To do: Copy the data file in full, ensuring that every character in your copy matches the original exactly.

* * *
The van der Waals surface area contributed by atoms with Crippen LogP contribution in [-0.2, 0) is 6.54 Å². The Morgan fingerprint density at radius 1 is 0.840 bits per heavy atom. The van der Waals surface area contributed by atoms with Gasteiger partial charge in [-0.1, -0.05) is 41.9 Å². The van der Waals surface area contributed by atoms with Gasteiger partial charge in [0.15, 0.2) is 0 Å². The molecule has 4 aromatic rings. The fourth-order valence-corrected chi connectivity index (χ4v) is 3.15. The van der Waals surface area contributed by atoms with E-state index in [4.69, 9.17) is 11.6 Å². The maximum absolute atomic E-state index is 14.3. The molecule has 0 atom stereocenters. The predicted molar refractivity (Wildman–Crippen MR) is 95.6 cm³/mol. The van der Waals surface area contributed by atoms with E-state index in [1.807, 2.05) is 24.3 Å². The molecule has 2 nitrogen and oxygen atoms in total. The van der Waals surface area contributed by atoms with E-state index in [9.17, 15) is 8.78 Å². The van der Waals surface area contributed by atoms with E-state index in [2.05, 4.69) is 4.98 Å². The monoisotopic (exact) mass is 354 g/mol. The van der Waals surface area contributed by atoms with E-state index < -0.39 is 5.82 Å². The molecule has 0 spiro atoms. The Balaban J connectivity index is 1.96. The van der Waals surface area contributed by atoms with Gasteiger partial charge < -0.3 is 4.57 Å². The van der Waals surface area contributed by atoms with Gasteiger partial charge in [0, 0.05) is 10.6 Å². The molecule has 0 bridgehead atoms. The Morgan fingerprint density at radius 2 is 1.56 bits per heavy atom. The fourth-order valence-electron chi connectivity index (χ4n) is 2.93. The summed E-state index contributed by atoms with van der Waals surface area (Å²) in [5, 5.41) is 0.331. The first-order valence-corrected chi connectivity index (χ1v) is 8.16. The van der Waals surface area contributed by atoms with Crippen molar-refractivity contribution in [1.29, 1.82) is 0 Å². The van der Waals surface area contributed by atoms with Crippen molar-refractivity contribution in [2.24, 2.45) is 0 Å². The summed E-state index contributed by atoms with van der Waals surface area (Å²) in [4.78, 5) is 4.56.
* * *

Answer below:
The van der Waals surface area contributed by atoms with Crippen LogP contribution in [-0.2, 0) is 6.54 Å². The Morgan fingerprint density at radius 1 is 0.840 bits per heavy atom. The van der Waals surface area contributed by atoms with Gasteiger partial charge in [-0.1, -0.05) is 41.9 Å². The van der Waals surface area contributed by atoms with Gasteiger partial charge in [0.15, 0.2) is 0 Å². The molecule has 4 aromatic rings. The fourth-order valence-corrected chi connectivity index (χ4v) is 3.15. The van der Waals surface area contributed by atoms with E-state index in [4.69, 9.17) is 11.6 Å². The maximum absolute atomic E-state index is 14.3. The molecule has 0 atom stereocenters. The predicted molar refractivity (Wildman–Crippen MR) is 95.6 cm³/mol. The van der Waals surface area contributed by atoms with E-state index in [1.807, 2.05) is 24.3 Å². The molecule has 2 nitrogen and oxygen atoms in total. The van der Waals surface area contributed by atoms with E-state index in [9.17, 15) is 8.78 Å². The van der Waals surface area contributed by atoms with E-state index in [2.05, 4.69) is 4.98 Å². The monoisotopic (exact) mass is 354 g/mol. The van der Waals surface area contributed by atoms with E-state index < -0.39 is 5.82 Å². The molecule has 0 spiro atoms. The Balaban J connectivity index is 1.96. The van der Waals surface area contributed by atoms with Gasteiger partial charge < -0.3 is 4.57 Å². The van der Waals surface area contributed by atoms with Gasteiger partial charge in [0, 0.05) is 10.6 Å². The molecule has 0 bridgehead atoms. The Morgan fingerprint density at radius 2 is 1.56 bits per heavy atom. The fourth-order valence-electron chi connectivity index (χ4n) is 2.93. The summed E-state index contributed by atoms with van der Waals surface area (Å²) in [5, 5.41) is 0.331. The first-order valence-corrected chi connectivity index (χ1v) is 8.16. The van der Waals surface area contributed by atoms with Crippen molar-refractivity contribution in [1.29, 1.82) is 0 Å². The van der Waals surface area contributed by atoms with Crippen molar-refractivity contribution in [2.24, 2.45) is 0 Å². The summed E-state index contributed by atoms with van der Waals surface area (Å²) in [4.78, 5) is 4.56.